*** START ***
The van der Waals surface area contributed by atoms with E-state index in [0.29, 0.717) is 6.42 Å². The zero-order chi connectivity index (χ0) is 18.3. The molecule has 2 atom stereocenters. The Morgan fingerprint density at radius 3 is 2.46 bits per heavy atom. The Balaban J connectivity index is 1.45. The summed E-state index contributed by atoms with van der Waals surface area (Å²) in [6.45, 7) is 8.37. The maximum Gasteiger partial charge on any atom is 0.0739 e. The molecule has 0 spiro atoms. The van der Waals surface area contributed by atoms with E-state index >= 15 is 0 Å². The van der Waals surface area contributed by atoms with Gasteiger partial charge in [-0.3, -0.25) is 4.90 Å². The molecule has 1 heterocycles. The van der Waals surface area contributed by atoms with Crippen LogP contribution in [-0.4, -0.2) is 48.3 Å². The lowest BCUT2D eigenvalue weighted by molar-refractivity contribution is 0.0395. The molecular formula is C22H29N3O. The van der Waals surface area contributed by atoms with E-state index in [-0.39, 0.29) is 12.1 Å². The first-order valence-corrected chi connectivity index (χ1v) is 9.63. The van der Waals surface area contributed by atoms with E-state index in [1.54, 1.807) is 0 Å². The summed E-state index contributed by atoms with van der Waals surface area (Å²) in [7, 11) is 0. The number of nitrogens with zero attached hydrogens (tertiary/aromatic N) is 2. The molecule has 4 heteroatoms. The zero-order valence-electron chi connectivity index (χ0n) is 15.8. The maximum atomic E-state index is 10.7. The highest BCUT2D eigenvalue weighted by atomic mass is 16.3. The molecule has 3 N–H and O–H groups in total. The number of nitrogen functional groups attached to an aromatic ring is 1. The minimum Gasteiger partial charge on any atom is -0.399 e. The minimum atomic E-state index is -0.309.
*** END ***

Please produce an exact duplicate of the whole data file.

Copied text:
The van der Waals surface area contributed by atoms with E-state index in [0.29, 0.717) is 6.42 Å². The zero-order chi connectivity index (χ0) is 18.3. The molecule has 2 atom stereocenters. The Morgan fingerprint density at radius 3 is 2.46 bits per heavy atom. The Balaban J connectivity index is 1.45. The summed E-state index contributed by atoms with van der Waals surface area (Å²) in [6.45, 7) is 8.37. The maximum Gasteiger partial charge on any atom is 0.0739 e. The molecule has 0 spiro atoms. The van der Waals surface area contributed by atoms with E-state index >= 15 is 0 Å². The van der Waals surface area contributed by atoms with Gasteiger partial charge in [-0.3, -0.25) is 4.90 Å². The molecule has 1 heterocycles. The van der Waals surface area contributed by atoms with Crippen LogP contribution in [-0.4, -0.2) is 48.3 Å². The lowest BCUT2D eigenvalue weighted by molar-refractivity contribution is 0.0395. The molecular formula is C22H29N3O. The van der Waals surface area contributed by atoms with E-state index in [-0.39, 0.29) is 12.1 Å². The first-order valence-corrected chi connectivity index (χ1v) is 9.63. The van der Waals surface area contributed by atoms with E-state index in [1.54, 1.807) is 0 Å². The summed E-state index contributed by atoms with van der Waals surface area (Å²) in [7, 11) is 0. The number of nitrogens with zero attached hydrogens (tertiary/aromatic N) is 2. The molecule has 4 heteroatoms. The zero-order valence-electron chi connectivity index (χ0n) is 15.8. The maximum atomic E-state index is 10.7. The highest BCUT2D eigenvalue weighted by atomic mass is 16.3. The molecule has 3 N–H and O–H groups in total. The number of nitrogen functional groups attached to an aromatic ring is 1. The minimum Gasteiger partial charge on any atom is -0.399 e. The minimum atomic E-state index is -0.309.